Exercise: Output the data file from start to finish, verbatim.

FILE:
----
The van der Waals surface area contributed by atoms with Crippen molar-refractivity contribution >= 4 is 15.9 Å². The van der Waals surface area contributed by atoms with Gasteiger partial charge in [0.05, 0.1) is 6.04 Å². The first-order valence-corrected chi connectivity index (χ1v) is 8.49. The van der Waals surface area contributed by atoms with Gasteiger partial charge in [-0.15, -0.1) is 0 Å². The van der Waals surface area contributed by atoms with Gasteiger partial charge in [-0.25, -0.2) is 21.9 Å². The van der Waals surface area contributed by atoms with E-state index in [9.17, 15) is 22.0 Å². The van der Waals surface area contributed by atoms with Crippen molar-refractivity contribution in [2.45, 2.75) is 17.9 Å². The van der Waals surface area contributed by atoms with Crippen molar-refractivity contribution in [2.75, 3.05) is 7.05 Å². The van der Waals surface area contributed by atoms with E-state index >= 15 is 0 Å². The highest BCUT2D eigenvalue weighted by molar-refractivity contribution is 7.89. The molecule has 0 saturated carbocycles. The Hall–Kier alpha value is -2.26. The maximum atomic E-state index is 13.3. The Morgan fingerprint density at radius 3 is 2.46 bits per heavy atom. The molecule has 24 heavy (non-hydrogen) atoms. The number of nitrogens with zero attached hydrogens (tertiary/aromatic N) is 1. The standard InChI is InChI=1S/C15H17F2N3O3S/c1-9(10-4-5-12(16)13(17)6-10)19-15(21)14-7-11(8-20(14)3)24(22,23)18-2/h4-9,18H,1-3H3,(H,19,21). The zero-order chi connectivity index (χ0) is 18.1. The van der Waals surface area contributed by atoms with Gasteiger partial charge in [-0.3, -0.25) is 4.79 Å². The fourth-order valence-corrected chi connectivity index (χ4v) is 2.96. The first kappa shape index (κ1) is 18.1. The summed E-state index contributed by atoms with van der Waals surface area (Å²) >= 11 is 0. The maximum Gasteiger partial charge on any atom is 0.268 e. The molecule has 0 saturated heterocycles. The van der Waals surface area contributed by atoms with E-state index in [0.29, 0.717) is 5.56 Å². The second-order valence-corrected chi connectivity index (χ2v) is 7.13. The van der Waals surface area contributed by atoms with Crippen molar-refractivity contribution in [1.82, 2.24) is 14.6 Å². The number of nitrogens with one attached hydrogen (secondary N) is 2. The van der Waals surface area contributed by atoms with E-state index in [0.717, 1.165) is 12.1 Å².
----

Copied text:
The van der Waals surface area contributed by atoms with Crippen molar-refractivity contribution >= 4 is 15.9 Å². The van der Waals surface area contributed by atoms with Gasteiger partial charge in [0.05, 0.1) is 6.04 Å². The first-order valence-corrected chi connectivity index (χ1v) is 8.49. The van der Waals surface area contributed by atoms with Gasteiger partial charge in [-0.15, -0.1) is 0 Å². The van der Waals surface area contributed by atoms with Gasteiger partial charge in [-0.25, -0.2) is 21.9 Å². The van der Waals surface area contributed by atoms with E-state index in [9.17, 15) is 22.0 Å². The van der Waals surface area contributed by atoms with Crippen molar-refractivity contribution in [2.45, 2.75) is 17.9 Å². The van der Waals surface area contributed by atoms with Crippen molar-refractivity contribution in [2.75, 3.05) is 7.05 Å². The van der Waals surface area contributed by atoms with E-state index >= 15 is 0 Å². The highest BCUT2D eigenvalue weighted by molar-refractivity contribution is 7.89. The molecule has 0 saturated carbocycles. The Hall–Kier alpha value is -2.26. The maximum atomic E-state index is 13.3. The Morgan fingerprint density at radius 3 is 2.46 bits per heavy atom. The molecule has 24 heavy (non-hydrogen) atoms. The number of nitrogens with zero attached hydrogens (tertiary/aromatic N) is 1. The standard InChI is InChI=1S/C15H17F2N3O3S/c1-9(10-4-5-12(16)13(17)6-10)19-15(21)14-7-11(8-20(14)3)24(22,23)18-2/h4-9,18H,1-3H3,(H,19,21). The zero-order chi connectivity index (χ0) is 18.1. The van der Waals surface area contributed by atoms with Gasteiger partial charge in [-0.3, -0.25) is 4.79 Å². The fourth-order valence-corrected chi connectivity index (χ4v) is 2.96. The first kappa shape index (κ1) is 18.1. The summed E-state index contributed by atoms with van der Waals surface area (Å²) >= 11 is 0. The maximum Gasteiger partial charge on any atom is 0.268 e. The molecule has 0 saturated heterocycles. The van der Waals surface area contributed by atoms with E-state index in [0.29, 0.717) is 5.56 Å². The second-order valence-corrected chi connectivity index (χ2v) is 7.13. The van der Waals surface area contributed by atoms with Crippen molar-refractivity contribution in [1.82, 2.24) is 14.6 Å². The number of nitrogens with one attached hydrogen (secondary N) is 2. The van der Waals surface area contributed by atoms with E-state index in [0.717, 1.165) is 12.1 Å².